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Fantastic Mr Fox

The Fantastic Mr Fox

Review by Jack Foley

IndieLondon Rating: 4 out of 5

WES Anderson’s Fantastic Mr Fox lives up to its title in more ways than one.

Firstly, it boasts a fantastic voice cast (headed by George Clooney and Meryl Streep); secondly, it looks fantastic (courtesy of its stop motion animation), and thirdly because it offers fantastic entertainment.

Based on Roald Dahl’s classic book, the film stays true to the dark spirit of its source material while successfully merging that quirky Anderson spirit, which has served the likes of The Darjeeling Limited and The Royal Tenenbaums so well.

The result is a film that’s consistently fun but which invites you to care about it’s characters too.

And while Dahl purists may well lament the Americanisation of the source material and its characters, it’s a small criticism when weighed against the entertainment value on show.

The plot remains the same, albeit with extra padding. Mr and Mrs Fox (Clooney and Streep) live an idyllic home life with their son Ash (Jason Schwartzman) and visiting nephew Kristofferson (Eric Anderson).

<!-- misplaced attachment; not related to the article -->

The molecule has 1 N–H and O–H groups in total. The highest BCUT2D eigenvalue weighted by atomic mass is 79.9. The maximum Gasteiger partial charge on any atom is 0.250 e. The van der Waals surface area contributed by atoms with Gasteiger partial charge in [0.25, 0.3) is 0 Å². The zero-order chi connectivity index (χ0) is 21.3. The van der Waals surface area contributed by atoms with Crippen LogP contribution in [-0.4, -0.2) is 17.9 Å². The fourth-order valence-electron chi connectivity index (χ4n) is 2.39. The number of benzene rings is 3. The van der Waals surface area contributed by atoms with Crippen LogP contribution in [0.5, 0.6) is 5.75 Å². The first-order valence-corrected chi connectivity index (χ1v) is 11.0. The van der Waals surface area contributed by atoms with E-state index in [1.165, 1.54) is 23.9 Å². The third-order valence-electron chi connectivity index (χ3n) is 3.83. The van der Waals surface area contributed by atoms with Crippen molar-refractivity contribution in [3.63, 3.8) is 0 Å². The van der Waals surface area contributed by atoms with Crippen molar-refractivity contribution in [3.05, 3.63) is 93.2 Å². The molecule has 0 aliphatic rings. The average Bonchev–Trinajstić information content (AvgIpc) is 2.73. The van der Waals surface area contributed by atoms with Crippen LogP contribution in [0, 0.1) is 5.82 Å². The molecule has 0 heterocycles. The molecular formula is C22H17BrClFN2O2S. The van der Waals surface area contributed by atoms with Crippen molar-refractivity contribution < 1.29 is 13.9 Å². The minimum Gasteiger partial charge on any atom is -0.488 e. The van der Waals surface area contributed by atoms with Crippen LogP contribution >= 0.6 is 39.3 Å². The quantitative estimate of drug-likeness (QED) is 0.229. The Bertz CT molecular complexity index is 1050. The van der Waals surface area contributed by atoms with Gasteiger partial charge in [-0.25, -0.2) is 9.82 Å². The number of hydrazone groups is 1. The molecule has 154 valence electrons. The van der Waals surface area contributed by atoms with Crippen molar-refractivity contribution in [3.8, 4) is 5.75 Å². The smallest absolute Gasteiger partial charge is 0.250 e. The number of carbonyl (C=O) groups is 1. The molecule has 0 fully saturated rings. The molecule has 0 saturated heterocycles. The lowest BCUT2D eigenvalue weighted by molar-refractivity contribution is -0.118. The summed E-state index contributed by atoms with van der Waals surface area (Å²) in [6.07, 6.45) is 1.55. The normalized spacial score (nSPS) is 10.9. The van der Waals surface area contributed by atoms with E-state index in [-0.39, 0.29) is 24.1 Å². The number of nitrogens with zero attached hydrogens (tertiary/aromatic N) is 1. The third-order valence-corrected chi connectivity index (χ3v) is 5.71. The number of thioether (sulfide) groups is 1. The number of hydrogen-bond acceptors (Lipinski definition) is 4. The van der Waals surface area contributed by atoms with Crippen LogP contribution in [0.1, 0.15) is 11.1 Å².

But after 12 years of quiet domesticity, Mr Fox gives in to his animal instincts and returns to his old job of stealing chickens. In doing so, he endangers not only his whole family, but the entire community.

Trapped underground , the animals must band together to fight against the evil farmers, Boggis, Bunce and Bean.

Among the movie’s many plus points is Anderson’s decision to use the stop motion animation, which gives the film a dated appeal and its distinct quality. It’s a refreshing throwback to a different but no less rewarding style.

His cast, too, excels with Clooney in particular using his trademark charisma to engaging effect. But everyone shines, from Anderson regulars Bill Murray and Jason Schwartzman to relative unknowns Eric Anderson and Wally Wolodarsky right down to obligatory Brit villains Sir Michael Gambon and Hugo Guinness.

The script is sharp, the set pieces inventive and the whole endeavour a crowd pleasing romp that’s capable of appealing to every age.

As the opening film of the 2009 London Film Festival it also sets off the fortnight in style.

Certificate: PG
Running time: 89mins
UK DVD & Blu-ray Release: March 1, 2010